MCWRA holds water purveyor member workshop

May 21, 2015

 

2015 - Workshop - Water Rights-Water Conservation May 18 (1)

On Monday, May 18,  managers, Board members and attorneys from the Mounties Counties water purveyor membership convened at the Calaveras County Water District  or via conference call for an action oriented workshop to discuss the recent water conservation regulations, and concern of the prospect of pre-1914 and riparian water right curtailments.

2015 - Workshop - Water Rights-Water Conservation May 18 (15)In the morning part of the workshop, members shared their current conservation activities, and discussed challenges and opportunities to help members achieve their conservation mandates of between 24% -36%.  Some districts may look to recalculate the population numbers, reduce distribution losses, share resources to improve education and outreach, improve operational and financial efficiency, and for unique cases work directly with the State Water Board.  Further discussion and assistance to take place within the membership.

2015 - Workshop - Water Rights-Water Conservation May 18 (5)In the afternoon part of the workshop, members discussed the prospect that the State Water Board may issue curtailment notices to most or all pre-1914 and riparian water rights in the coming weeks or months.  Following the workshop, MCWRA developed a letter submitting comments for the Water Board’s workshop scheduled for the afternoon of May 20. The letter outlined expectations for an improved curtailment process.2015 - Workshop - Water Rights-Water Conservation May 18 (14)

In correspondence attached to the electronic transmittal letter, John Kingsbury, Executive Director, MCWRA, said that “MCWRA supports your public involvement and transparency and appreciates the opportunity to provide comments as this curtailment process moves forward.  There is still work to be done and expectations to be met prior to support of actions on pre-1914 or riparian water rights in the Delta watershed.  We appreciate your efforts to 2015 - Workshop - Water Rights-Water Conservation May 18 (8)implement a fair and equitable process and encourage and request discussions with your staff as soon as possible with MCWRA and its members.  We do stand ready to assist in this process.”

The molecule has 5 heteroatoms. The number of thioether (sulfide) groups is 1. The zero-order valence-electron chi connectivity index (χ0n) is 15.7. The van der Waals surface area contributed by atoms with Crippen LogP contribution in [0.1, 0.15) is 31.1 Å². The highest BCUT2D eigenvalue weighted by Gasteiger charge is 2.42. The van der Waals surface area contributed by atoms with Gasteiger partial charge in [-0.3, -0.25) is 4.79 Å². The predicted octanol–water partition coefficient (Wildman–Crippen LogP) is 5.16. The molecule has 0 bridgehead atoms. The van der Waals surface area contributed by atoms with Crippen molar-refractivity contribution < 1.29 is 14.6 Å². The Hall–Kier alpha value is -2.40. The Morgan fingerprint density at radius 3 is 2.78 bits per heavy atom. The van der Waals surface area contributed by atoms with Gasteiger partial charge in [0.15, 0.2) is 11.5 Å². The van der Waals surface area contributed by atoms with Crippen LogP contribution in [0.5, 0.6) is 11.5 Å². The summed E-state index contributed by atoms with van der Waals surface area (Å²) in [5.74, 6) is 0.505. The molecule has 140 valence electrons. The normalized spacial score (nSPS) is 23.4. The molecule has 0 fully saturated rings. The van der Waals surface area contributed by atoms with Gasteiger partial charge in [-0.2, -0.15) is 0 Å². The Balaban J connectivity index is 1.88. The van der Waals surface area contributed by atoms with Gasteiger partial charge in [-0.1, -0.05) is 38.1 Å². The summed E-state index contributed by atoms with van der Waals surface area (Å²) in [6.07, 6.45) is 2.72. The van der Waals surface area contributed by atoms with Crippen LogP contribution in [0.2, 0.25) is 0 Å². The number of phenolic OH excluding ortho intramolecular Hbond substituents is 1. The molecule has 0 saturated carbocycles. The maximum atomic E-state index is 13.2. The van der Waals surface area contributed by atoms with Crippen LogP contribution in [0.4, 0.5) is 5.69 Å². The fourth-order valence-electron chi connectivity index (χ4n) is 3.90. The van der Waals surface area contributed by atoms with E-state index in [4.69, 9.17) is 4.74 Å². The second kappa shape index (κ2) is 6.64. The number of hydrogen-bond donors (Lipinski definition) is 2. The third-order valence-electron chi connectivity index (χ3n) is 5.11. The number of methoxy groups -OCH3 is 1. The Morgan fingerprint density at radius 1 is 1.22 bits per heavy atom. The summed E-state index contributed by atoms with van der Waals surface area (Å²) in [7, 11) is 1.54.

Letter to State Water Board:  051915 – SWRCB Letter – Felicia Marcus – Curtailments

More Pictures from the gallery

MCWRA sends SWRCB letter on water right curtailment process / Member News

May 19, 2015

The limited water resource in California has Mountain Counties concerned about the prospect and process by which the State Water Board may look to curtail most or all Pre-1914 and Riparian water rights in the Sacramento and San Joaquin Watershed.

MCWRA supports the State Water Board’s public involvement and appreciates the opportunity to provide comments as this curtailment process moves forward.  However, there is still work to be done and expectations to be met prior to support of actions on pre-1914 or riparian water rights in the Delta watershed, said John Kingsbury, Executive Director, MCWRA.  ”We appreciate the State Water Board’s efforts to implement a fair and equitable process and have encouraged and requested discussions with their staff as soon as possible.  We do stand ready to assist in this process”, said Kingsbury.

Letter to State Water Board:   051915 – SWRCB Letter – Felicia Marcus – Curtailments

  Member News

TUDNID_logo only_blue_trnsp (2)

Tuolumne Utility District:

Community Water Forums Scheduled in June to Focus on Water Solutions

See more:   TUD – WaterForums_05192015